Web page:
James Damore did not say he was "against Google's diversity initiatives".  The opposite is the case: his aim was to try to make these initiatives more effective, a point he made repeatedly throughout the memo.
He did not say that Google should "... abandon its efforts for gender diversity and replace them with a focus on 'ideological diversity'".  
He does not have "anti-equality attitudes".  Quite the opposite, as he repeatedly says and shows.
Against Hill's straw-persons, we have what Damore did say, which Hill simply ignores: "I value diversity and inclusion, am not denying that sexism exists, and don't endorse using stereotypes" [p1]. "I strongly believe in gender and race diversity, and I think we should strive for more" [p6].  "Viewpoint diversity is arguably the most important type of diversity…" [p8].  
Does that sound like a person who wants Google to abandon diversity?  He simply wants there to be more attention to what he calls "viewpoint diversity", which ought to be unarguable since that is the very reason we are told that the other diversities - gender and race - are so valuable.
He wonders if part of the disparity in the number of coders might be due to lack of interest by women in doing it.  (Different (not better or worse) traits).  That's an interesting question on which there is some data, and which ought to be a debatable issue, not a fireable offence.
The gist of his memo is on the folly of directing people into jobs for which they are not suited purely to meet diversity goals.  Google could rethink how jobs are structured if the goal is to make them more attractive to people with a different set of traits than they attract now.
In saying that Damore has challenged the prevailing orthodoxy.
That orthodoxy is incoherent.  It states that all people, no matter the gender or race, are equal. All inequalities in outcome must therefore be the result of some type of bias or oppression.  But if that were the case, why then insist on "diversity”?  Diversity is only a good thing to the extent that different viewpoints come from different genders and races. And in turn those different viewpoints must be because of "viewpoint diversity". 
In short, you can have equality, or you can have diversity.
Yours etc,
PF

PS: 
Anita Hill opens her article with the same wording as Gizmodo did on 5 August: a Google "engineer's screed against the company's diversity initiatives…", suggesting she may have taken her line from them. Gizmodo was the first to obtain Damore's memo and posted it, allegedly in "Full".  But it is without the only two graphs — both of which are crucial to understanding Damore's argument — and "several hyperlinks are also omitted".  Actually, all 30 of the hyperlinks are omitted. Why?  It has led to some of the commenters on your online version of Hill's article to say that Damore provided no evidence for his statements, whereas he did so extensively.  What's going on here? And why didn't Hill note that fact?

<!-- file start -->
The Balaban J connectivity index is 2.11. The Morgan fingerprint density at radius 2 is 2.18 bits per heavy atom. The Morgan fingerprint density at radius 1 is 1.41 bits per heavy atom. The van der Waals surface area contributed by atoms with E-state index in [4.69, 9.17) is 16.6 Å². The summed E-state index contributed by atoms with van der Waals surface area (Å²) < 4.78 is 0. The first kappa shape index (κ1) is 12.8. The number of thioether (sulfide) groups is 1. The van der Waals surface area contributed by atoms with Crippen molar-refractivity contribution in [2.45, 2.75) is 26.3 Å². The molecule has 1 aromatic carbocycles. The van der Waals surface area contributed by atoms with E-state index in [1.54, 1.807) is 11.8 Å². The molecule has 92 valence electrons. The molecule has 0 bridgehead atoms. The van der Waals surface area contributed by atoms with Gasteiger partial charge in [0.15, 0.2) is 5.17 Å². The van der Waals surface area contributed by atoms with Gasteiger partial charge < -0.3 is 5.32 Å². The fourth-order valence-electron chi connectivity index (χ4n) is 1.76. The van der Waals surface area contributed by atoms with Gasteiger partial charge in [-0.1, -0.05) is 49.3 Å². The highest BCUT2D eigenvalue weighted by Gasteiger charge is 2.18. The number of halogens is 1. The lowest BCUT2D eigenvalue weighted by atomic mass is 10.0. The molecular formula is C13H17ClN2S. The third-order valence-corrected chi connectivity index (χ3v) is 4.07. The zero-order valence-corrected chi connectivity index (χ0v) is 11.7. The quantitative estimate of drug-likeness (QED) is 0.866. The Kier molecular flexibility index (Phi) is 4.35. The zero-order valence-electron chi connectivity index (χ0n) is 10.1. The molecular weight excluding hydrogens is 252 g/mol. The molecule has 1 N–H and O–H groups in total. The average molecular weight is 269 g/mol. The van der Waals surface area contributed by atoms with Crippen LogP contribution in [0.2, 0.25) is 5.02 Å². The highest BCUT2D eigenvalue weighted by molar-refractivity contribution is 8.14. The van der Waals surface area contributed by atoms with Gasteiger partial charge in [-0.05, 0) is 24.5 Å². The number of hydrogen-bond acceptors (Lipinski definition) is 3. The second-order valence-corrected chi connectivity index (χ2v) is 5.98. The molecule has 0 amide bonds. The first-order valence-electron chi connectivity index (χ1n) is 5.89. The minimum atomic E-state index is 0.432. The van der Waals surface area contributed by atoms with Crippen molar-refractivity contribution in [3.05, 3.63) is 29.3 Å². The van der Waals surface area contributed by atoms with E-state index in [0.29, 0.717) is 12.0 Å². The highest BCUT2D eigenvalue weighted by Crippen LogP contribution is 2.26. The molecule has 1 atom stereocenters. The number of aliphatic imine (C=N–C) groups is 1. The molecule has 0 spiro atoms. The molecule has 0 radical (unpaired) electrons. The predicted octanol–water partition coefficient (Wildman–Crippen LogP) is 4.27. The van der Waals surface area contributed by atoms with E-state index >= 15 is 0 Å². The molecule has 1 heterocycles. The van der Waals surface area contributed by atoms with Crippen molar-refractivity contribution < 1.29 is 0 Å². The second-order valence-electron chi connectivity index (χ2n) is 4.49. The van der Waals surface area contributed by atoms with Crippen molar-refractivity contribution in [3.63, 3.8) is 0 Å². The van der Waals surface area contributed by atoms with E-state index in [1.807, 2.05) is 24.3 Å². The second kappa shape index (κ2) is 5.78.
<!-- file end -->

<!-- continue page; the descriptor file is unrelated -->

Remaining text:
Other links
Peter Guy in the South China Morning Post:  Says Damore should not have been fired.  Right.
"Stop Equating 'Science' with Truth", by Prof Chanda Prescod-Weinstein.  Against Damore. Hammered in the comments. Slate = left of centre.

Wednesday, 9 August 2017

Ex-muslim talks about eating bacon for the first time

Sami loooves bacon!
What fun! Sami Shah, a Muslim apostate, describes first time tasting bacon after he renounced Islam. Something he could only do in Australia, by the way.  In his home of Pakistan, he would have been killed for exercising his right to freedom of belief.

Sunday, 6 August 2017

My letter on Muslim apologists, published today | South China Morning Post


I guess we all know of the non-apologetic apology: "I'm sorry if you feel offended". How about the non-condemnatory ­condemnation?
This is what we've been ­hearing from a phalanx of ­Islamic apologists in your pages recently. Syed Ridwan Elahi, of the Muslim Council of Hong Kong, is just the latest in this genre ("Muslim voices against terror drowned out", July 30).
They all claim that they have been condemning terrorism. So why do we "misguided" ­non-Muslims still complain?
Well, because these so-called condemnations are not really condemnations at all: terrorism is by people "with Muslim names" (that is, they're not real Muslims). Or the terrorists have "distorted" Islam's message (it has nothing to do with Islam). Or terrorism is the fault of the West (that is, because of "our wars of terror in the Middle East").
I would like to see some real honesty from these representatives of Islam, not obfuscation, ­obscurantism and deflection.
Some brave Muslims – but too few – have addressed this issue front on: selected Koranic doctrines mandate the ­terrorising and killing of infidels.
Many more Muslims, especially those in leadership ­positions, need to face up to these doctrines and neutralise them.
No one imagines this will be easy. But the process can't begin until it's acknowledged.
Until then no amount of non-condemnatory condemnation is going to cut the ice.
Peter Forsythe, Discovery Bay

What turns a Hong Kong maid towards Islamic State? | This Week In Asia | South China Morning Post

Well the Hong Kong press has finally got onto this story. The story of Maids to Murderers.  From Maids to Jihadi brides.
These are Indonesian Muslim women who come to Hong Kong as domestic helpers. They find themselves isolated and "empty" according to the story. So what else do you do if you feel isolated and empty? Why, go off to kill some infidels, of course!